Vertical Market/Vertical Sector - or vertical market sector - Often shortened to 'vertical' - this refers to an industrial activity or trade comprising producers, manufacturers, makers, providers and users, etc - basically the supply chain or all the linked purchasers - of the same products/services, for example media, coal production, healthcare, automotive, education, retail, etc. Imagine a bar chart in which each vertical bar is an industry; or imagine a series of vertical lines, each one connecting suppliers and customers in a supply chain for a single industry. A sub-section of a vertical market sector, such as car magazines (within the media vertical), or private schools (within education), or shoe-shops (within retail) is typically called a niche or a niche market. Often used with the term Horizontal Sector, these two structural ways (vertical and horizontal) of viewing the entire market-place form a matrix. The nature of this matrix and the horizontal and vertical sectors within it mean that every niche (for example office cleaning services, or a manufacturer of nuts and bolts, or dentistry practices, or anything else you might imagine) is both a part of a vertical sector and a horizontal sector. The application of 'vertical' or 'horizontal' terminology depends often on the situation and context, and especially who is selling/marketing what to whom, (or who is acquiring whom). For example a supplier of IT services which is selling to the automotive vertical would refer, again for example, to 'vertical marketing'; to the 'vertical market'; the automotive 'vertical', etc. A supplier of IT services which sells to finance departments across several verticals (i.e., industries, e.g., automotive, media, local government, education, etc) would instead refer to selling or marketing 'horizontally' (to different verticals), and having a 'horizontal' strategy. And to illustrate the switchable nature of the matrix, an automotive supplier which sells/markets to IT organizations would refer to the IT 'vertical market', as would any other seller targeting the IT 'vertical'. (N.B. I have mentioned 'education' and 'local government' above, which are wholly/largely/partly considered as state/public services activities. Traditionally such sectors are not regarded as involved in marketing or selling, but actually increasingly such 'providers' can easily be represented as sellers or marketers or providers of products/services, albeit in a figurative sense. As such it is perfectly possible and reasonable to show such sectors as being sellers/providers of products/services to vertical sectors and even to horizontal sectors, should the need arise; and we should expect over time for the nature of horizontal/vertical marketing terminology - and other marketing terminology - to become increasingly widely applicable and inclusive. Every type of organization is both a 'supplier' and a 'customer' of some sort.)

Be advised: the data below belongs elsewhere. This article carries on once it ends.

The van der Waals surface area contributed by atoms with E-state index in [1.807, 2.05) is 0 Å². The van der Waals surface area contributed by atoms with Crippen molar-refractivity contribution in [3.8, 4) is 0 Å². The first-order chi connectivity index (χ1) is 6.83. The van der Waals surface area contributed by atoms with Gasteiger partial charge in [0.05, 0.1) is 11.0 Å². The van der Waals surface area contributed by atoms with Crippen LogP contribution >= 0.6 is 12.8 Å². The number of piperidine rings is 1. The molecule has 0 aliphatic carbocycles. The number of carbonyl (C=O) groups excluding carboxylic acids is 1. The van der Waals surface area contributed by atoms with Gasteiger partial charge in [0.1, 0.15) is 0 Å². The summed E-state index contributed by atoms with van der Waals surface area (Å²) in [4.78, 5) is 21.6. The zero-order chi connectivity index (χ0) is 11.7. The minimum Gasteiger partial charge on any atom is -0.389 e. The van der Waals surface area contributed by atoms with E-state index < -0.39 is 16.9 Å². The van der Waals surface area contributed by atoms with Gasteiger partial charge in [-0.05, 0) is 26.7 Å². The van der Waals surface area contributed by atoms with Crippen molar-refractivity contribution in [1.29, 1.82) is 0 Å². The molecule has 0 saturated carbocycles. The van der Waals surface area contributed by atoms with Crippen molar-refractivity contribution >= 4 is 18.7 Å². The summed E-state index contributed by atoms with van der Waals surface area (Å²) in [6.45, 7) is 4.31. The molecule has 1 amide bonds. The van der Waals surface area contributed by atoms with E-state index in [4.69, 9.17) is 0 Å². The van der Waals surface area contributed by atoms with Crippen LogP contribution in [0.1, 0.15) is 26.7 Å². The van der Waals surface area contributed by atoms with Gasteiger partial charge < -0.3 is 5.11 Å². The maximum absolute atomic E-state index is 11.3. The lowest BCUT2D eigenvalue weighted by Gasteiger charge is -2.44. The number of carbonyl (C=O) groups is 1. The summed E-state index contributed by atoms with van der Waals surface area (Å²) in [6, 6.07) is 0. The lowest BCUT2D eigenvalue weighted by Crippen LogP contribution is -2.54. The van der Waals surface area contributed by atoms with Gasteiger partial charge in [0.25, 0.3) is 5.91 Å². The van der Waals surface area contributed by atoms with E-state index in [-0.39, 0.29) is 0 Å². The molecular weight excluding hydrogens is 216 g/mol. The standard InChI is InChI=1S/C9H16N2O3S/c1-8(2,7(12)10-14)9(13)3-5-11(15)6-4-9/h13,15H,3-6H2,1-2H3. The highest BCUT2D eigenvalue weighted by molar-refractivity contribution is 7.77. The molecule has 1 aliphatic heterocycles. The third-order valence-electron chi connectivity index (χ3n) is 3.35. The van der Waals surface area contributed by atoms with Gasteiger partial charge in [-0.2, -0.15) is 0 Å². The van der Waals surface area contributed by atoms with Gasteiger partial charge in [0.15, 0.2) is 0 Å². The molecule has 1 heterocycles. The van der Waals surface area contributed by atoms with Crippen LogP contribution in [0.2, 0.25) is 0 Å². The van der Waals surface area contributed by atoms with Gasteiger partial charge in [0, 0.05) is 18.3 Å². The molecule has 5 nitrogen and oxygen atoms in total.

Vested Interest - When an individual, business or group has a special interest in something, such as property, an activity, etc., from which there is a personal or financial gain.

Veto - Latin for 'I Forbid'. To vote against. The right to block a law, etc.

Vexatious Litigant - A person or party who regularly brings unsustainable lawsuits against another party in order to harass or annoy them.
Viable - Capable of being done or working successfully.

Vicarious Liability - Having legal responsibility for the actions of another, e.g. the liabilty of an organisation for the actions of its employees.

Vigorish - A slang term, also abbreviated to vig, for the commission or fee charged by a bookmaker or casino on a wager. Also the interest on a loan from a loan shark or unregulated loan provider. The term is Yiddish (Jewish) deriving from the Russian word vyigrysh, meaning winnings.

Viral Marketing - Also known as Word Of Mouth. An advertising and marketing technique which encourages people to pass on information about a product, etc., often by e-mail or from one Internet website to another.

Virtual Memory - On a computer, a technique of simulating additional memory by moving data between the computers memory and a hard disk.

Virtual Reality - An artificial three-dimentional (3-D) image or experience, created by a computer, and which seems real to the person looking at it.

Virus - A computer program with a hidden code, designed to infect a computer without the owners knowledge, and which causes harm to the computer or destroys data, etc.

Vocation - An occupation for which a person is strongly suited and/or to which they are dedicated.

Vocational - Relating to an occupation for which a person has undergone special training or has special skills.

Voice-Over - A presenter or actor in a TV commercial or program who is heard but who is not seen on the screen.

Voice Recognition - Technology which allows computers, mobile phones, etc., to be operated by being spoken to.

Void - A contract, agreement, document, etc., which is no longer valid or legal.

Voluntary Bankruptcy - A situation in which a debtor voluntary files for bankruptcy because they cannot pay their creditors.

Voluntary Liquidation - A situation where the owners/directors of a solvent company decide to cease business, sell the company's assets and pay all the creditors.

Vote Of No Confidence - A vote which shows that the majority of those voting have lost confidence in something, usually a government.

Voting Shares - Called Voting Stock in the US. A company share which gives the shareholder the right to vote on matters regarding company policy, etc.